The primary purpose of fitness and body composition standards in the military has always been to select individuals best suited to the physical demands of military service. Obesity has reached epidemic proportions globally, and may have adverse consequences for the military: a worsening prevalence of obesity in young civilian adults could hinder the recruitment and maintenance of military manpower. This review explores the impact of obesity on suitability for employment in defence force careers and any potential impact on long-term occupational health. Studies containing data on obesity and the military were identified from an electronic database. Thirty-eight papers were identified and 17 were included in this review. There is a limited body of evidence available to ascertain whether or not obese individuals are suitable for employment in the military. There are a number of key issues that need to be addressed before a definitive conclusion can be drawn. These include the future health of obese personnel recruited into the military and subsequent implications for health services, costs to the organization and military readiness, and the ability of an obese person to be an active member of the military workforce. Future research should be targeted towards these areas in order to determine the implications of obesity for recruitment and retention of defence force personnel.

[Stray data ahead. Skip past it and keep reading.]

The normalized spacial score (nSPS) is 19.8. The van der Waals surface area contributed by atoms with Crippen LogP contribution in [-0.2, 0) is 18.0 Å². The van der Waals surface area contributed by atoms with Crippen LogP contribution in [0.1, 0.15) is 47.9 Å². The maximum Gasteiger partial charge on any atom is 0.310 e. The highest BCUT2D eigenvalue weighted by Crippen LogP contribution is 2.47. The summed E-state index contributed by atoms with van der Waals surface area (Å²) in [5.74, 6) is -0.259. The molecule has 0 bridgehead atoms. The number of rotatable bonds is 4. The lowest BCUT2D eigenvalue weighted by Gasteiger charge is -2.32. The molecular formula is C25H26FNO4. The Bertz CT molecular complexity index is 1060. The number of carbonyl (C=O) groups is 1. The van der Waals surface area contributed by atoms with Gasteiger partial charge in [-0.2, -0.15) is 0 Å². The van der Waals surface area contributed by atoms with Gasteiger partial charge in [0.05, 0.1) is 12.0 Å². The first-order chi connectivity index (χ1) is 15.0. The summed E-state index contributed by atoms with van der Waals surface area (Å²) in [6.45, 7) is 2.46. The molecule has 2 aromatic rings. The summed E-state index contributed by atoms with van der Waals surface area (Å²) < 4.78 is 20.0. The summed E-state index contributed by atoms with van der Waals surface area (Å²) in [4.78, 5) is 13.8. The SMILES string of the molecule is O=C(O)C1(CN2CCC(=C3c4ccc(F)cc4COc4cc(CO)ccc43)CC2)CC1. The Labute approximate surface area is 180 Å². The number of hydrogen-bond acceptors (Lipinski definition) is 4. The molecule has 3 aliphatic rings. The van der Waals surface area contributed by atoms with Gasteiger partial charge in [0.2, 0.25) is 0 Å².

- Body mass index
- Recruitment standards
ASJC Scopus subject areas
- Endocrinology, Diabetes and Metabolism
- Public Health, Environmental and Occupational Health